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6 Jan 06
Deadly landslide in Indonesia sets off debate over role of logging in disaster
Written by Michael Casey
BANGKOK, Thailand (AP): Landslides and flash floods in Indonesia that killed as many as 240 people have set off a heated debate over the role logging may have played in the disaster that covered scores of homes in mud and rock.
Local environmentalists say logging in central Java worsened the situation and exposed the government's failure to reign in illegal logging rampant across the archipelago.
But the government denies that logging was to blame and has found unlikely support from at least one international conservation group. They said the cause of the landslide likely had more to do with the makeup of central Java, where thousands live in flood-prone areas and farmers have torn down forests to clear agriculture land and plantations.
"Often the knee-jerk reaction to such tragic disasters is to blame them on excessive tree logging,'' said Greg Clough, a spokesman with The Center for International Forestry Research, a conservation group.
"Sure, deforestation may play a small part in flooding,'' he said. "But strong scientific evidence suggests even good forest cover will not prevent flooding in cases like Jember, where reportedly heavy rains fell for several days. Exceptionally long and heavy downfalls saturate the forest soil, making them unable to absorb more water.''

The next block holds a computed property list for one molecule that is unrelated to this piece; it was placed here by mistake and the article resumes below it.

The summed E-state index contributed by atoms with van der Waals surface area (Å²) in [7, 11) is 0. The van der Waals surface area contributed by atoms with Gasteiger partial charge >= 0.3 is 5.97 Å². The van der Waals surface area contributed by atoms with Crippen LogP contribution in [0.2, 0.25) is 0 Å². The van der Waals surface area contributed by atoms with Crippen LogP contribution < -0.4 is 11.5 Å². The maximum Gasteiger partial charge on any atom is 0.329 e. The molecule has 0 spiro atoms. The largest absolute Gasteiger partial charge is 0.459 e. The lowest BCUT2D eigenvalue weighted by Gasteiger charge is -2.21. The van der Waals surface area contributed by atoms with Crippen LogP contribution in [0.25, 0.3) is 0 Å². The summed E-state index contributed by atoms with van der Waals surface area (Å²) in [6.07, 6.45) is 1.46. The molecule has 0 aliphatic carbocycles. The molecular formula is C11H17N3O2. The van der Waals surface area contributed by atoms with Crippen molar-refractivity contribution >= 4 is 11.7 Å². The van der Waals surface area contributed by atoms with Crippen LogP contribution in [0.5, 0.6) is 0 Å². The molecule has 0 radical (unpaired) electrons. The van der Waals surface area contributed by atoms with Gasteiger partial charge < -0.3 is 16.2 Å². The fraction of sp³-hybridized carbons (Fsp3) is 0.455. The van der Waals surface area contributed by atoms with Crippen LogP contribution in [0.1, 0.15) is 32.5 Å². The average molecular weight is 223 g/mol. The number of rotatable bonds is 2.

Relatives Friday watched helplessly as bodies were pulled from the rubble days after heavy rain on the main island of Java unleashed landslides and flash floods in the village of Cijeruk and district of Jember, divided by hundreds of kilometers (miles) of mountainous terrain. So far 149 corpses have been found, many of them bloated or decayed, and rescuers said they may have to halt their search in the next 24 hours.
The landslides have reignited the logging issue and pushed it onto the front pages of local papers. The concern has also put the government on the defensive.
"There is no illegal logging case as reported by the media. The disaster is caused by the conversion of many forest areas to become coffee plantations,'' Forestry Minister Malam Kaban said while visiting Jember.
Forest Watch Indonesia and other environmentalists say the government should get tough on logging, especially illegal cutting that contributes to 90 percent of all timber. By some estimates, 75 million hectares of an estimated 120 million hectares of forests in the country have been degraded.
"They should know this kind of thing can happen. This is not the first time that we've seen landslides and flooding,'' said Togu Manurung of Forest Watch Indonesia. "Even though the government has developed a program to combat illegal logging, it's still going on all over including Java,'' he said. "The situation is bad.''
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